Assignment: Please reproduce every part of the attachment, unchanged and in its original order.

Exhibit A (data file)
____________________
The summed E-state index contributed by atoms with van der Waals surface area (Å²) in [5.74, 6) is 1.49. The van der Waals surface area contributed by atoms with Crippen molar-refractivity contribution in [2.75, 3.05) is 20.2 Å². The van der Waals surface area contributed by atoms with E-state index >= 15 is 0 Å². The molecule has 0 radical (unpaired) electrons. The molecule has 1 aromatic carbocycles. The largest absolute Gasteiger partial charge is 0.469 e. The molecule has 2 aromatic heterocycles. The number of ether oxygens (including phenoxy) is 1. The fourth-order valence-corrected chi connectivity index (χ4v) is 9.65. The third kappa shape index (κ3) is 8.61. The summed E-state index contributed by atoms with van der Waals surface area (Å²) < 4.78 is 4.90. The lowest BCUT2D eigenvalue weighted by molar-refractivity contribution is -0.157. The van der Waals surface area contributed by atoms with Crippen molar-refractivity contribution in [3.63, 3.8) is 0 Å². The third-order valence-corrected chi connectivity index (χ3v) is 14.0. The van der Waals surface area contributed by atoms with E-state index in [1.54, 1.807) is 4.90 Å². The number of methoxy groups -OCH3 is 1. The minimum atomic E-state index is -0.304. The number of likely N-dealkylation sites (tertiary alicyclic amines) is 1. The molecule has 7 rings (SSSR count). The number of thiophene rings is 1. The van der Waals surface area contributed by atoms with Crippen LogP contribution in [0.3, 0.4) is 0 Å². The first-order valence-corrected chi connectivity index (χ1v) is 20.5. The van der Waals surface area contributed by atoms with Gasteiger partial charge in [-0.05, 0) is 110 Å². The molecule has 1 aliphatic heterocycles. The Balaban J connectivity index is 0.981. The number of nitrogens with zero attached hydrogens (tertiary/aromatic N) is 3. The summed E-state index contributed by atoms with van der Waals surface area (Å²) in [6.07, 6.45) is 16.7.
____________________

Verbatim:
The summed E-state index contributed by atoms with van der Waals surface area (Å²) in [5.74, 6) is 1.49. The van der Waals surface area contributed by atoms with Crippen molar-refractivity contribution in [2.75, 3.05) is 20.2 Å². The van der Waals surface area contributed by atoms with E-state index >= 15 is 0 Å². The molecule has 0 radical (unpaired) electrons. The molecule has 1 aromatic carbocycles. The largest absolute Gasteiger partial charge is 0.469 e. The molecule has 2 aromatic heterocycles. The number of ether oxygens (including phenoxy) is 1. The fourth-order valence-corrected chi connectivity index (χ4v) is 9.65. The third kappa shape index (κ3) is 8.61. The summed E-state index contributed by atoms with van der Waals surface area (Å²) < 4.78 is 4.90. The lowest BCUT2D eigenvalue weighted by molar-refractivity contribution is -0.157. The van der Waals surface area contributed by atoms with Crippen molar-refractivity contribution in [3.63, 3.8) is 0 Å². The third-order valence-corrected chi connectivity index (χ3v) is 14.0. The van der Waals surface area contributed by atoms with E-state index in [1.54, 1.807) is 4.90 Å². The number of methoxy groups -OCH3 is 1. The minimum atomic E-state index is -0.304. The number of likely N-dealkylation sites (tertiary alicyclic amines) is 1. The molecule has 7 rings (SSSR count). The number of thiophene rings is 1. The van der Waals surface area contributed by atoms with Crippen LogP contribution in [0.3, 0.4) is 0 Å². The first-order valence-corrected chi connectivity index (χ1v) is 20.5. The van der Waals surface area contributed by atoms with Gasteiger partial charge in [-0.05, 0) is 110 Å². The molecule has 1 aliphatic heterocycles. The Balaban J connectivity index is 0.981. The number of nitrogens with zero attached hydrogens (tertiary/aromatic N) is 3. The summed E-state index contributed by atoms with van der Waals surface area (Å²) in [6.07, 6.45) is 16.7.